National Adjunct Walkout begs reflection on state of US faculty

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Anne Lewis, senior lecturer in the Department of Radio-Television-Film.

With the National Adjunct Walkout taking place Wednesday, I find myself thinking about the basic conditions of my employment — as well as that of thousands of adjuncts in our city.

Through decades as a working artist, I never imagined teaching as a profession aside from the occasional workshop. However, circumstances after I moved away from a Kentucky arts cooperative made it necessary that I find employment. I was offered a job teaching film editing for a semester at the University of Texas at Austin. I found the work inspiring. My colleagues were kind and helpful; most students were eager to learn. I had access to all kinds of technological knowledge thanks to the University staff and became a student myself, auditing classes. And I have never based what I did for a living on how much money I made. As a result, for the past 15 years I have been part of what is known as the “academic precariat,” a clever combination of precarious and proletariat. 

My situation, while better than the typical adjunct who averages $2,987 a course, contains all the associated problems: semester-by-semester employment on an as-needed basis, lack of paid medical benefits, the need for survival strategies during occasional summers and a pay level capping at less than half that of professors teaching the same classes. At times, I even felt as though I was a kind of academic scab, eroding tenure, pay and benefits for my colleagues.

Then an op-ed in the Pittsburgh Post-Gazette written by the general counsel of the United Steelworkers union broke everything open. Margaret Mary Vojtko taught French at Duquesne University. She worked semester by semester with no health benefits for 25 years. Even though many of her students gave her glowing evaluations and she never missed a class, her teaching load was reduced to one class a semester. Her electricity was turned off and she resorted to sleeping in her office. University police were called to eject her. Vojtko died sick, impoverished, disrespected and unemployed Sept. 1, 2013.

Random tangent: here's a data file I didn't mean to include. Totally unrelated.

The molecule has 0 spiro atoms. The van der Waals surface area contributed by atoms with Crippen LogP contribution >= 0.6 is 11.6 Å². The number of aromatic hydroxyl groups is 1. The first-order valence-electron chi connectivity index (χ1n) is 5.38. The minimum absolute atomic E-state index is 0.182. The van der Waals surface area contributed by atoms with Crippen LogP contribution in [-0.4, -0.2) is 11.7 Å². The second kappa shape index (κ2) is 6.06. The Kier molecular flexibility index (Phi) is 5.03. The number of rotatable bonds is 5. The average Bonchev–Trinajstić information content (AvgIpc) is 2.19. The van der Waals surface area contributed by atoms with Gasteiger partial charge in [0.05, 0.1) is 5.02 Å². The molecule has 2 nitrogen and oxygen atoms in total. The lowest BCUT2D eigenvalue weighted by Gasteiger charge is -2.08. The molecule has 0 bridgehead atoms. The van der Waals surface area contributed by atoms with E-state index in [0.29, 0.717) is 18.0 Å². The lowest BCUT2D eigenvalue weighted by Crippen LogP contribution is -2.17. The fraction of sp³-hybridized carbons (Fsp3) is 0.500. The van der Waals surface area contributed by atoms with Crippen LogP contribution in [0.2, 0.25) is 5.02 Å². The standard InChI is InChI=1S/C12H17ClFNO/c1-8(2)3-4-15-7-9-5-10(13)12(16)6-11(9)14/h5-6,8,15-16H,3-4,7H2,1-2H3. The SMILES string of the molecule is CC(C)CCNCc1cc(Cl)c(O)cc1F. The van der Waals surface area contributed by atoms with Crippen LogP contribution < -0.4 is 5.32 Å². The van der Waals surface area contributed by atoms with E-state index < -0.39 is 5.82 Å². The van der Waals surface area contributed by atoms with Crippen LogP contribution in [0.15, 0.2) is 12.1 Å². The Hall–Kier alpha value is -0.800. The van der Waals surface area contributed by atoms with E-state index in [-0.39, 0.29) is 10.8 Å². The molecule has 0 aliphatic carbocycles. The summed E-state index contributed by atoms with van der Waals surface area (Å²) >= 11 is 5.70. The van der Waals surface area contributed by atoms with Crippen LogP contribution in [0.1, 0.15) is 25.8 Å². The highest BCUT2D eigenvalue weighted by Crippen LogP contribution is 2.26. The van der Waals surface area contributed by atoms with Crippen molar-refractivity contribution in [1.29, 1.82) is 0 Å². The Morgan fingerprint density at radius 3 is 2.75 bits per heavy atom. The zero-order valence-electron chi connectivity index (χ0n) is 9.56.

That story hit many of us hard.  The conditions we might have accepted in order to be part of this country’s great universities became a rallying cry for justice. 

Adjuncts, including graduate students, make up 75 percent of college instructors, and our average pay is $25,806 annually.  Seventy-five percent of us don’t get paid health insurance, and few adjuncts participate in faculty governance. Most of us work many more hours than we are paid, a kind of wage theft that makes our hourly wage less than the federal minimum. We have begun to organize across the country in a variety of labor unions and in associations like New Faculty Majority. Next week, thousands of us plan to participate in what the American Federation of Teachers is calling “Adjunct Awareness Week.” 

At UT-Austin, the Texas State Employees Union, TSEU-CWA 1686 plans a teach-in at noon Wednesday in the West Mall free speech area for those adjuncts not teaching at the time and their allies.

There’s one more part to the story about Vojtko. It belongs to Daniel Kovalik, the lawyer with the Steelworkers union who broke the story, and to Jim Hightower, the columnist and activist who wrote about what came after. At the time of Vojtko’s death, adjuncts at Duquesne had already voted overwhelmingly to join the union — that’s the context of Vojtko’s relationship with Kovalik. But the administration at this Catholic school asked for a religious exemption from labor laws, claiming that unionization would in some way prevent the teaching of Catholic values. The progressive president of the USW, Leo Garard, appealed in the name of social justice and human rights, as Hightower says, “not to the courts but to the Pope!“ In this day and age, that should not be necessary.

Lewis is a senior radio-television-film lecturer.